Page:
The sweeping changes, which would create massively expanded ‘super wards’, are a direct result of the decision last year to almost double the size of Cork city. It sets up a major political dogfight at the next local elections between sitting city councillors and county councillors in areas such as Blarney, Ballincollig, Carrigaline and Douglas, which will be subsumed into the expanded city wards.
There are fears, however, that the city will be left with huge, unwieldy electoral areas that split local communities.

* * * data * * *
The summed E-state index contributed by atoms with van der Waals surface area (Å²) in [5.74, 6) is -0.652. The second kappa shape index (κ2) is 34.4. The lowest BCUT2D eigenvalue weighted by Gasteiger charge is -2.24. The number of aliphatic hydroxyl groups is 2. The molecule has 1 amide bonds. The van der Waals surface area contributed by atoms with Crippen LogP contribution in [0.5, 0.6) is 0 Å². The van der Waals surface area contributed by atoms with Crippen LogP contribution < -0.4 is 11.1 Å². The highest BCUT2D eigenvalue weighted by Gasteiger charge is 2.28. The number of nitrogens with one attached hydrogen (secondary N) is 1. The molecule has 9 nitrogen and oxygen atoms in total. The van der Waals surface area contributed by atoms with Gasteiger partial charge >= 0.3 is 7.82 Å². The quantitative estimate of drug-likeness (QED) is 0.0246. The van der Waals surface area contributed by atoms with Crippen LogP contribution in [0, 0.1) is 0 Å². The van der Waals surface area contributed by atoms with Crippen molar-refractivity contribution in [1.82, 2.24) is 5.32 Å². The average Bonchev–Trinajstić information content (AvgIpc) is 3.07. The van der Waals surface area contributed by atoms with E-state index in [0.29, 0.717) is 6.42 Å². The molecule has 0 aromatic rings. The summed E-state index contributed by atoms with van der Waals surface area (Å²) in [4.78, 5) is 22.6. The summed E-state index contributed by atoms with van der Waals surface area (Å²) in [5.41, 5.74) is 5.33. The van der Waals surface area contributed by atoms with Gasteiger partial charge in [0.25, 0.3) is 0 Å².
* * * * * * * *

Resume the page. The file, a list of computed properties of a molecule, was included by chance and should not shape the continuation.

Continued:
The city population is expected to almost double in size but the number of city councillors and electoral wards will not increase, meaning the ratio of representation is set to increase dramatically after the next local election.
Fianna Fail councillor Terry Shannon has criticised the terms of reference for the boundary extension for being ‘too restrictive’ as they call for the establishment of a dedicated city centre ward and impose strict limits on the reach of other areas too.
Currently, Cork City Council is divided into six wards of between four and seven elected members, based on population.
Under the terms of reference issued as part of the local government review into the expanded city boundary, the new wards will have ‘not less than five and not more than seven’ councillors per area.